US deputy attorney general to meet Trump Thursday as job hangs in balance
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US deputy attorney general to meet Trump Thursday as job hangs in balance

Unconfirmed report says Rod Rosenstein offered his verbal resignation to chief of staff in anticipation of being axed by Trump

Deputy US Attorney General Rod Rosenstein listens during a Senate Judiciary Committee confirmation hearing in Washington, DC on Tuesday, March 7, 2017. Andrew Harrer/Bloomberg)
Deputy US Attorney General Rod Rosenstein listens during a Senate Judiciary Committee confirmation hearing in Washington, DC on Tuesday, March 7, 2017. Andrew Harrer/Bloomberg)

WASHINGTON — US President Donald Trump will meet later this week with Deputy Attorney General Rod Rosenstein, the White House said Monday amid indications that Rosenstein was about to lose his job.

The meeting will be Thursday, said White House press secretary Sarah Huckabee Sanders. That’s the same day as an extraordinary Senate hearing that is to feature Supreme Court nominee Brett Kavanaugh and a woman who has accused him of sexually assaulting her when they were in high school.

Rosenstein expected to be fired Monday as he headed to the White House for a national security meeting on opioid abuse, according to a person familiar with the situation. But he left with no action taken, and the White House statement suggested he may be in his job for at least several more days.

An Axios report claimed that Rosenstein gave a verbal resignation to Chief of Staff John Kelly in anticipation he would be fired, while The New York Times said Rosenstein told a White House official over the weekend he was thinking about quitting.

Any termination or resignation would have immediate implications for special counsel Robert Mueller’s investigation of possible collaboration between Russia and the Trump campaign before the 2016 election. Rosenstein, who is Jewish, appointed Mueller and oversees his investigation.

The development comes three days after news reports indicating that last year Rosenstein had raised the idea of secretly recording Trump and of invoking the Constitution to have his Cabinet remove him from office.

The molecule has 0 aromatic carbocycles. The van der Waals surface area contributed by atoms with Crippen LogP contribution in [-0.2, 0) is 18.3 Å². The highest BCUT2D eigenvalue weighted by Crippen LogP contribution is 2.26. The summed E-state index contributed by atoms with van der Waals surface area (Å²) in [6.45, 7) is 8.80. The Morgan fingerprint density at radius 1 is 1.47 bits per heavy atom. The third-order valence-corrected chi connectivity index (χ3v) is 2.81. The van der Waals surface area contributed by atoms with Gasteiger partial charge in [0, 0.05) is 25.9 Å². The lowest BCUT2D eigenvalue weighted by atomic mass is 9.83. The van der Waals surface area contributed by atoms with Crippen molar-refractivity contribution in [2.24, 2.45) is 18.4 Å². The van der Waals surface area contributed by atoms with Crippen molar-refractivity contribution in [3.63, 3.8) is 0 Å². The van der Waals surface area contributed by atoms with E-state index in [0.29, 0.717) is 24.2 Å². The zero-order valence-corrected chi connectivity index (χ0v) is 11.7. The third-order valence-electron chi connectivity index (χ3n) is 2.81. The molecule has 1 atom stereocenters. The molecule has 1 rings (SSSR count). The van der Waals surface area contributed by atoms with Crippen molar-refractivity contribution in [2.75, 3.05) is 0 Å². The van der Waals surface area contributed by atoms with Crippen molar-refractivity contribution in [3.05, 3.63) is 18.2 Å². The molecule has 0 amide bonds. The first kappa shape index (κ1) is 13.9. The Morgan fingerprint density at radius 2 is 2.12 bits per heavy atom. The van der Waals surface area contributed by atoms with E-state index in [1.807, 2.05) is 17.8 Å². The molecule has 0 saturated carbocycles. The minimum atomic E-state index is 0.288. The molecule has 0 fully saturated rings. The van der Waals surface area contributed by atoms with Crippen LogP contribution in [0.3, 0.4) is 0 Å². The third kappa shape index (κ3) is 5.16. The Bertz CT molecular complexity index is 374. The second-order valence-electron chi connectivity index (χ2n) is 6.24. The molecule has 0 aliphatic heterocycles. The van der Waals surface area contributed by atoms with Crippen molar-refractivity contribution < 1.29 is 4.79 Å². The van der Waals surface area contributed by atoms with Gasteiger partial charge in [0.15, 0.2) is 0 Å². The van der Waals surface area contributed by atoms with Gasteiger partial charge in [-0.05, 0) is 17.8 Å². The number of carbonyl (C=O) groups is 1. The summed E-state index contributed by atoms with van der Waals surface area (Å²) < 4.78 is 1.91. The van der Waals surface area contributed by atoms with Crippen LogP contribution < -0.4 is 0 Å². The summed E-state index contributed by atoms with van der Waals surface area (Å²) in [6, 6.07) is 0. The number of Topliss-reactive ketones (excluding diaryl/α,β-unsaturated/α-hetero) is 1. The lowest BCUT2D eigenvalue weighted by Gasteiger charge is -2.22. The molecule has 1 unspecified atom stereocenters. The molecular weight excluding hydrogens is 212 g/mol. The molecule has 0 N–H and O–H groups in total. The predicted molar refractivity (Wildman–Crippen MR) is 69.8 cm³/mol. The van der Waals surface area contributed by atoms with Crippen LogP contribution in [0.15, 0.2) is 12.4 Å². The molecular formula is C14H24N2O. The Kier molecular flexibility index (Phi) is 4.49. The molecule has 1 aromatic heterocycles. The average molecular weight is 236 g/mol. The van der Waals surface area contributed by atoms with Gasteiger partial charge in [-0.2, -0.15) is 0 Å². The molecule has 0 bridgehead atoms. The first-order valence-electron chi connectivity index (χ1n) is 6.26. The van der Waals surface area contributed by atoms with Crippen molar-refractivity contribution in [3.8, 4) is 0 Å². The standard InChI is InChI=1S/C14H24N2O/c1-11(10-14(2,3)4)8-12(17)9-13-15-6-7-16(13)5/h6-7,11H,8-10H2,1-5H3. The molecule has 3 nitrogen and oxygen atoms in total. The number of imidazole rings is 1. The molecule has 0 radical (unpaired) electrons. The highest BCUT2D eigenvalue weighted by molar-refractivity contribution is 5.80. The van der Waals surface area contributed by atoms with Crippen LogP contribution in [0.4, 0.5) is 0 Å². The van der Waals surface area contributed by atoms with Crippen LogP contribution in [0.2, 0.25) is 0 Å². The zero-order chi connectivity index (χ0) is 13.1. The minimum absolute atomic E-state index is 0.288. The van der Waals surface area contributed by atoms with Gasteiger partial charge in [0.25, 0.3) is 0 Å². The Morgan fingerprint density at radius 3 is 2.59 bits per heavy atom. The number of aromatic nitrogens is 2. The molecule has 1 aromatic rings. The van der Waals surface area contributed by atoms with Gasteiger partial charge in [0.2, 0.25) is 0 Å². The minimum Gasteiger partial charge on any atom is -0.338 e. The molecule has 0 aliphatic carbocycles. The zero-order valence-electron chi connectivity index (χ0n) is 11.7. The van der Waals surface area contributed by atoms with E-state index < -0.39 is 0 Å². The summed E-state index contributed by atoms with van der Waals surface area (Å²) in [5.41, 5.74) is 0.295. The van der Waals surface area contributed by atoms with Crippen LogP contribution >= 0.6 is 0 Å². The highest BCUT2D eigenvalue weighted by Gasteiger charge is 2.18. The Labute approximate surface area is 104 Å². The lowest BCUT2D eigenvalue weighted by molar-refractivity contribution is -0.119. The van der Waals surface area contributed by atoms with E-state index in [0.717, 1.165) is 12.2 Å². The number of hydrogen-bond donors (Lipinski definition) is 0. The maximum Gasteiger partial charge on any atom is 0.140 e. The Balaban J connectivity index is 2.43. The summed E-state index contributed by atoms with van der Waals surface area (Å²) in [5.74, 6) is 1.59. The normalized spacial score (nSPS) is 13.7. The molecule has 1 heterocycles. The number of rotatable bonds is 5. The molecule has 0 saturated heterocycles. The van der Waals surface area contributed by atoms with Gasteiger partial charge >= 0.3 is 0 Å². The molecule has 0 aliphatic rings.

“At the request of Deputy Attorney General Rod Rosenstein, he and President Trump had an extended conversation to discuss the recent news stories,” Sanders said in a statement. “Because the President is at the United Nations General Assembly and has a full schedule with leaders from around the world, they will meet on Thursday when the President returns to Washington, DC.”

US President Donald Trump speaks during a campaign rally, Sept. 21, 2018, in Springfield, Missouri. (AP Photo/Evan Vucci)Solicitor General Noel Francisco, the highest-ranking Senate confirmed official below Rosenstein in the Justice Department, would take control of the Mueller investigation. A spokesman for Mueller declined to comment.

Trump had previously contemplated firing Rosenstein in April after FBI raids of the office and home of the president’s longtime personal attorney, Michael Cohen, who has since pleaded guilty to several felonies and taken part in hours of interviews with Mueller. But the latest move comes after a New York Times report of Rosenstein comments early in 2017. That report and an unsigned opinion piece by a senior official in the Republican administration played to some of the president’s worst fears about a secret “Deep State” trying to undermine him from within the government.

The administration official, whom Trump has called for a federal investigation to unmask, wrote that there was a group of officials working to safeguard the country from the president’s most dangerous impulses. And Trump’s behavior had prompted “whispers” in the Cabinet of invoking the 25th Amendment, a move that was backed away from due to concerns it would “precipitate a constitutional crisis,” the writer said.

Times of Israel staff contributed to this report.

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